The disputed domain names were variously registered on June 29, 2004, November 7, 2004, March 17, 2008, February 25, 2009 and August 20, 2009. The Complainant provides evidence that, since registering the disputed domain names, the Respondent has redirected web traffic to the Respondent’s own website directly, or through a page containing a link to the Respondent’s website and/or to click through revenue linking portals. At the date of this decision, the disputed domain names revert to a SEDO ”portal” or “pay per click” landing websites which contain lists of miscellaneous links, in some cases unconnected to the Complainant (e.g. the website at ”www.appleoslion.com“ contains links such as “Lion image”, “Picture Lion” and “Lion Games”) and in other cases relating to the Complainant’s products (e.g. the website at “www.macosxleo.com” contains links such as “Mac Laptop” and “Mac Specials”).
The Complainant has previously been a successful complainant under the Policy in relation to its APPLE mark: e.g. Apple Inc. v. Oakwood Services Inc. - N/A N/A, WIPO Case No. D2010-1917. The Complainant has also been successful in relation to its MAC marks: e.g. Apple Inc. v. Daniel Bijan, NAF Claim No. FA294886.
5. Parties’ Contentions
The Respondent registered the <macosxlion.com> and <macoslion.com> domain names in 2004 after the Complainant had adopted and made extensive use of “big cat” names for versions of Complainant’s MAC OS X operating system, namely, MAC OS X CHEETAH, MAC OS X PUMA, MAC OS X JAGUAR and MAC OS X PANTHER, and after the Complainant announced the release of the MAC OS X TIGER version on or about May 4, 2004. The Complainant says that the Respondent registered these domain names anticipating that the Complainant might eventually name a subsequent version of its MAC OS X operating system using the “big cat” name “lion” and that the Respondent could then profit from such domain names. That this is the case is confirmed by the Respondent’s subsequent registration in 2008 and 2009 of additional domain names based on the APPLE and MAC OS X marks, and the Respondent’s attempt to sell the disputed domain names to the Complainant for USD750,000 shortly after the Complainant announced on October 20, 2010 its upcoming release of MAC OS X LION, and the Respondent’s own admission that he registered the disputed domain names “when apple started to mac os cat series I booked”. The Complainant says that the Respondent’s actions are nothing more than a pure act of cybersquatting for profit.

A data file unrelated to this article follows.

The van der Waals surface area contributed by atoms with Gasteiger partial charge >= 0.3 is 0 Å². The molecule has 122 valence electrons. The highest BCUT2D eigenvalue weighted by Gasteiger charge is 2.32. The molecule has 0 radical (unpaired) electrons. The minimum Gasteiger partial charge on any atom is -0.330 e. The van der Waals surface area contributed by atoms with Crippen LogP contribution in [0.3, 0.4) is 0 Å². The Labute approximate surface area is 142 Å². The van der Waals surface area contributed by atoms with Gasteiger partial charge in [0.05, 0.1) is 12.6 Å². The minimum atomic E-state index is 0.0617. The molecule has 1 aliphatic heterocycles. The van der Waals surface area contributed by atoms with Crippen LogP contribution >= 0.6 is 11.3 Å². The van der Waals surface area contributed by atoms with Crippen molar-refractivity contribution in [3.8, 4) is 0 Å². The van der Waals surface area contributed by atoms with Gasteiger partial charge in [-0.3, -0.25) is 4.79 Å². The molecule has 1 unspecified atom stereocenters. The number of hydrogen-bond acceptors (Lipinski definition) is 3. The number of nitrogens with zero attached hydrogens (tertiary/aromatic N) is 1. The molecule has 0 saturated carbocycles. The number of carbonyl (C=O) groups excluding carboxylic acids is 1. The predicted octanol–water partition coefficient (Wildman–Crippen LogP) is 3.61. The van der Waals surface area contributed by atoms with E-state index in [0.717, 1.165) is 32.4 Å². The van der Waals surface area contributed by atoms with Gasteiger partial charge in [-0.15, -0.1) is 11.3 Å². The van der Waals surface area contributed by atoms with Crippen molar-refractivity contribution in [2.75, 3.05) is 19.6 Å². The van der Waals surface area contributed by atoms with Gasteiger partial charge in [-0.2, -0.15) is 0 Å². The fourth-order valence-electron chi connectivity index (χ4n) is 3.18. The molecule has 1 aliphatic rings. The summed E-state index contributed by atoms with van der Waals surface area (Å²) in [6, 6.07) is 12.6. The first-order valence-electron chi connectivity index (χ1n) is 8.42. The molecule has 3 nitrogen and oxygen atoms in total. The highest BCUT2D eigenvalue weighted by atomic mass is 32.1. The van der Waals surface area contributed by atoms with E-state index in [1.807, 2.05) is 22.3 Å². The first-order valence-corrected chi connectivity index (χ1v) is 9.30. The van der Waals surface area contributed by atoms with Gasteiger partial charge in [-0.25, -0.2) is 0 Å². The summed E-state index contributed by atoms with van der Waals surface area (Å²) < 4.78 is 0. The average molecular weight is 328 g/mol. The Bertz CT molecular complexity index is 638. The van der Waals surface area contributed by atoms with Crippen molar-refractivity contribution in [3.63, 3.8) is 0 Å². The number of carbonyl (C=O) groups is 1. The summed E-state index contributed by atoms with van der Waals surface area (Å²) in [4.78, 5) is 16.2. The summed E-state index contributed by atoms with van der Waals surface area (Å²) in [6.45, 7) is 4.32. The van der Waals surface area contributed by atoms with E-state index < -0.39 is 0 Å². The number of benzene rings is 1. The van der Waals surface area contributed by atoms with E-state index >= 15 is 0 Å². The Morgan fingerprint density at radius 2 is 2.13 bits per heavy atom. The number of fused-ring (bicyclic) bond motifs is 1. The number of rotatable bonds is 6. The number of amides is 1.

Each of the disputed domain names is identical or confusingly similar to the Complainant’s marks or designations. The disputed domain names <macosxlion.com>, <macoslion.com>, <macosxleon.com> and <macosxleo.com> are identical and/or confusingly similar to the Complainant’s marks MAC, MAC OS and MAC OS X because they incorporate these marks exactly and in their entireties.